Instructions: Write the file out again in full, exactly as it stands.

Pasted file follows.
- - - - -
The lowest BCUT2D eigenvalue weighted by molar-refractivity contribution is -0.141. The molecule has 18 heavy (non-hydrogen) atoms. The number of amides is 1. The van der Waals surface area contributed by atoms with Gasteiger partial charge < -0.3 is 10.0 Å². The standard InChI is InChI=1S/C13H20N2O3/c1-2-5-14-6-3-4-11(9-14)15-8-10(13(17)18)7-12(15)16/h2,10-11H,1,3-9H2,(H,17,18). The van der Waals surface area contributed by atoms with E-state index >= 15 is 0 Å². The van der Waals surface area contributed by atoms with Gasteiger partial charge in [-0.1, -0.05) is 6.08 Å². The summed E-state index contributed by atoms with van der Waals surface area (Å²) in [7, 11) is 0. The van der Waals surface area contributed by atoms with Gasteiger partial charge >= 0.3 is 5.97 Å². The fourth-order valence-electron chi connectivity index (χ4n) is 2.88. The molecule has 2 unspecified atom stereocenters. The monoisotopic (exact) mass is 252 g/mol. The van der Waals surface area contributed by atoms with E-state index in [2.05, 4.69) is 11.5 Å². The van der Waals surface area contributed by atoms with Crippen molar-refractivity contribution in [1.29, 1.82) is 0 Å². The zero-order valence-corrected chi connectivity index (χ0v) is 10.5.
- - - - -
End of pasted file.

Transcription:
The lowest BCUT2D eigenvalue weighted by molar-refractivity contribution is -0.141. The molecule has 18 heavy (non-hydrogen) atoms. The number of amides is 1. The van der Waals surface area contributed by atoms with Gasteiger partial charge < -0.3 is 10.0 Å². The standard InChI is InChI=1S/C13H20N2O3/c1-2-5-14-6-3-4-11(9-14)15-8-10(13(17)18)7-12(15)16/h2,10-11H,1,3-9H2,(H,17,18). The van der Waals surface area contributed by atoms with E-state index >= 15 is 0 Å². The van der Waals surface area contributed by atoms with Gasteiger partial charge in [-0.1, -0.05) is 6.08 Å². The summed E-state index contributed by atoms with van der Waals surface area (Å²) in [7, 11) is 0. The van der Waals surface area contributed by atoms with Gasteiger partial charge >= 0.3 is 5.97 Å². The fourth-order valence-electron chi connectivity index (χ4n) is 2.88. The molecule has 2 unspecified atom stereocenters. The monoisotopic (exact) mass is 252 g/mol. The van der Waals surface area contributed by atoms with E-state index in [2.05, 4.69) is 11.5 Å². The van der Waals surface area contributed by atoms with Crippen molar-refractivity contribution in [1.29, 1.82) is 0 Å². The zero-order valence-corrected chi connectivity index (χ0v) is 10.5.